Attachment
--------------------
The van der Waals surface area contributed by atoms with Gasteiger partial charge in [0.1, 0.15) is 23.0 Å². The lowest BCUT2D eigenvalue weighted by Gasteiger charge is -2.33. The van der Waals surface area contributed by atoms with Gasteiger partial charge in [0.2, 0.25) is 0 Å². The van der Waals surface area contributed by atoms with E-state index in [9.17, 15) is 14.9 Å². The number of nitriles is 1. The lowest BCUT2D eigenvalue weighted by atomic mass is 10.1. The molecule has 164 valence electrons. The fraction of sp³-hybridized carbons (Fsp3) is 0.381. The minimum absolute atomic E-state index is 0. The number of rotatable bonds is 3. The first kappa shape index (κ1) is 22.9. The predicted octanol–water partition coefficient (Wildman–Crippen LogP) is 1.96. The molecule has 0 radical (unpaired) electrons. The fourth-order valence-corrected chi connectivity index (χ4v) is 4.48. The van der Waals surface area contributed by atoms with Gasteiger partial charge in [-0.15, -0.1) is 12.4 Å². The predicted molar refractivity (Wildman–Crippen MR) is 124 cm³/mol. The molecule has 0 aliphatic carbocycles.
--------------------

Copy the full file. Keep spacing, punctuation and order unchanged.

The van der Waals surface area contributed by atoms with Gasteiger partial charge in [0.1, 0.15) is 23.0 Å². The lowest BCUT2D eigenvalue weighted by Gasteiger charge is -2.33. The van der Waals surface area contributed by atoms with Gasteiger partial charge in [0.2, 0.25) is 0 Å². The van der Waals surface area contributed by atoms with E-state index in [9.17, 15) is 14.9 Å². The number of nitriles is 1. The lowest BCUT2D eigenvalue weighted by atomic mass is 10.1. The molecule has 164 valence electrons. The fraction of sp³-hybridized carbons (Fsp3) is 0.381. The minimum absolute atomic E-state index is 0. The number of rotatable bonds is 3. The first kappa shape index (κ1) is 22.9. The predicted octanol–water partition coefficient (Wildman–Crippen LogP) is 1.96. The molecule has 0 radical (unpaired) electrons. The fourth-order valence-corrected chi connectivity index (χ4v) is 4.48. The van der Waals surface area contributed by atoms with Gasteiger partial charge in [-0.15, -0.1) is 12.4 Å². The predicted molar refractivity (Wildman–Crippen MR) is 124 cm³/mol. The molecule has 0 aliphatic carbocycles.